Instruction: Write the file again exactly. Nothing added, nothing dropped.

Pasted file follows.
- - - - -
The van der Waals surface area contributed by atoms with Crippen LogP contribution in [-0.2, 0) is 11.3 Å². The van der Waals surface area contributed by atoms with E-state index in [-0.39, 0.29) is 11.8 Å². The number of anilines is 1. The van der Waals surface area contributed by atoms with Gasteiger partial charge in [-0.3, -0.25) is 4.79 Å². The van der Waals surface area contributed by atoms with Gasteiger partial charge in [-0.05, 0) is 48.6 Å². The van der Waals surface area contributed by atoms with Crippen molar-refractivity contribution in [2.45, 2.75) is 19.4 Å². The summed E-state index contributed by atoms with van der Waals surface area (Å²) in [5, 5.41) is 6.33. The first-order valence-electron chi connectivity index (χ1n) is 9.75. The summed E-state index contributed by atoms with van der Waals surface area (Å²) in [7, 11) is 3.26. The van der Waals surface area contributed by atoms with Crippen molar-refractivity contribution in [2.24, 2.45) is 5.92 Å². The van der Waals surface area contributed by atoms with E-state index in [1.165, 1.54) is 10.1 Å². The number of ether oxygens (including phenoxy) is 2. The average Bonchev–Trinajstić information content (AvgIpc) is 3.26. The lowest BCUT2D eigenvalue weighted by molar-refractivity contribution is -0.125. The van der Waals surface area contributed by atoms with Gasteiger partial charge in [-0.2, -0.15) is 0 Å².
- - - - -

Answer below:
The van der Waals surface area contributed by atoms with Crippen LogP contribution in [-0.2, 0) is 11.3 Å². The van der Waals surface area contributed by atoms with E-state index in [-0.39, 0.29) is 11.8 Å². The number of anilines is 1. The van der Waals surface area contributed by atoms with Gasteiger partial charge in [-0.3, -0.25) is 4.79 Å². The van der Waals surface area contributed by atoms with Gasteiger partial charge in [-0.05, 0) is 48.6 Å². The van der Waals surface area contributed by atoms with Crippen molar-refractivity contribution in [2.45, 2.75) is 19.4 Å². The summed E-state index contributed by atoms with van der Waals surface area (Å²) in [5, 5.41) is 6.33. The first-order valence-electron chi connectivity index (χ1n) is 9.75. The summed E-state index contributed by atoms with van der Waals surface area (Å²) in [7, 11) is 3.26. The van der Waals surface area contributed by atoms with Crippen molar-refractivity contribution in [2.24, 2.45) is 5.92 Å². The van der Waals surface area contributed by atoms with E-state index in [1.165, 1.54) is 10.1 Å². The number of ether oxygens (including phenoxy) is 2. The average Bonchev–Trinajstić information content (AvgIpc) is 3.26. The lowest BCUT2D eigenvalue weighted by molar-refractivity contribution is -0.125. The van der Waals surface area contributed by atoms with Gasteiger partial charge in [-0.2, -0.15) is 0 Å².